KCUR-FM: Frank Morris

Frank Morris has supervised the reporters in KCUR's newsroom since 1999. In addition to his managerial duties, Morris files regularly with National Public Radio. He’s covered everything from tornadoes to tax law for the network, in stories spanning eight states. His work has won dozens of awards, including four national Public Radio News Directors awards (PRNDIs) and several regional Edward R. Murrow awards. In 2012 he was honored to be named "Journalist of the Year" by the Heart of America Press Club.

Morris grew up in rural Kansas listening to KHCC, spun records at KJHK throughout college at the University of Kansas, and cut his teeth in journalism as an intern for Kansas Public Radio, in the Kansas statehouse.

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Looking Up: Pockets of Economic Strength
11:01 pm
Mon March 12, 2012

Record-High Food Prices Boost Farmers' Bottom Lines

An Illinois farmer checks the blades on his combine while harvesting corn last October. The value of the 2011 U.S. corn crop was more than $76 billion.
Seth Perlman AP

Part of a series

Thanks to high commodity prices and surging productivity, U.S. farmers earned a net income of nearly $98 billion last year β€” a record, according to the Food and Agricultural Policy Research Institute.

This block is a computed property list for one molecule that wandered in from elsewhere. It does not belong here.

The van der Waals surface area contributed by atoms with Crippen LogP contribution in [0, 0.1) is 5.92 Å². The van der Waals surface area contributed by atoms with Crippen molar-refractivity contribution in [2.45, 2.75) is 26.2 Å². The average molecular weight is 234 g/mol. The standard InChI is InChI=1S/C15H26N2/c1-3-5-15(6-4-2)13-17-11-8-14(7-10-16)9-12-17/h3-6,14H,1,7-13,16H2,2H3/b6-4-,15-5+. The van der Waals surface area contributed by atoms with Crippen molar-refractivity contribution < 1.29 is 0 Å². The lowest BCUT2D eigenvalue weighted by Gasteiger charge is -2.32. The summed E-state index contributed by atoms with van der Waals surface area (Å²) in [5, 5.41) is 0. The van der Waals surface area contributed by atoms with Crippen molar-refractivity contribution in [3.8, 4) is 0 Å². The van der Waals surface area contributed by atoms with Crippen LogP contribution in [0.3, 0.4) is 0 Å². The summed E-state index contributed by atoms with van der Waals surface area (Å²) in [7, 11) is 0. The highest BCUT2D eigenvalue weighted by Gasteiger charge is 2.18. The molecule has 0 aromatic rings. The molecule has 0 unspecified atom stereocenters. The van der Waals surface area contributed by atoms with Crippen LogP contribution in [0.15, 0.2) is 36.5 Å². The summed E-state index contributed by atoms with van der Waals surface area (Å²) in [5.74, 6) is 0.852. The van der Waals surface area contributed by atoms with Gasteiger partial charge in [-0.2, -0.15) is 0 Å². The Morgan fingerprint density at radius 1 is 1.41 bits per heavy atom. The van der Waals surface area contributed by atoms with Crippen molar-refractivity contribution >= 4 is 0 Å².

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The Salt
3:38 pm
Wed January 25, 2012

Antitrust Official Gets Pounded By Big Beef

At sale barns, like this one in Kingsville, Mo., cattlemen still bid openly for breeding stock. Meatpackers once bought on the open market, too.
Frank Morris for NPR

Originally published on Thu January 26, 2012 9:34 am

Dudley Butler is quitting his job tomorrow. Never heard of him? He's President Obama's appointee to run the division of the U.S. Department of Agriculture that governs antitrust issues in the meat industry. He was part of a cadre of high-level bureaucrats charged to expose and fight agribusiness monopolies. In fact, he was the last of that group.

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Economy
3:00 pm
Mon December 26, 2011

What's Holding Back One 'Job Creator'? Not Taxes

"We've got the space, we have equipment, we've got the cash, we've got the customers, we have the product," says Tim O'Keeffe, owner of G.L. Huyett. "We have everything we need β€” except the people."
Frank Morris KCUR

Originally published on Tue December 27, 2011 8:53 am

There aren't many people on the broad Kansas prairie, but there is industry.

At G.L. Huyett, boxy machines jammed into a big metal building grind steel into heavy transmission parts.

"We're a supplier of last resort," says Tim O'Keeffe, who owns the company. If you have disruptions in the supply chain and someone can't meet a shipping time, he says, G.L. Huyett can step in.

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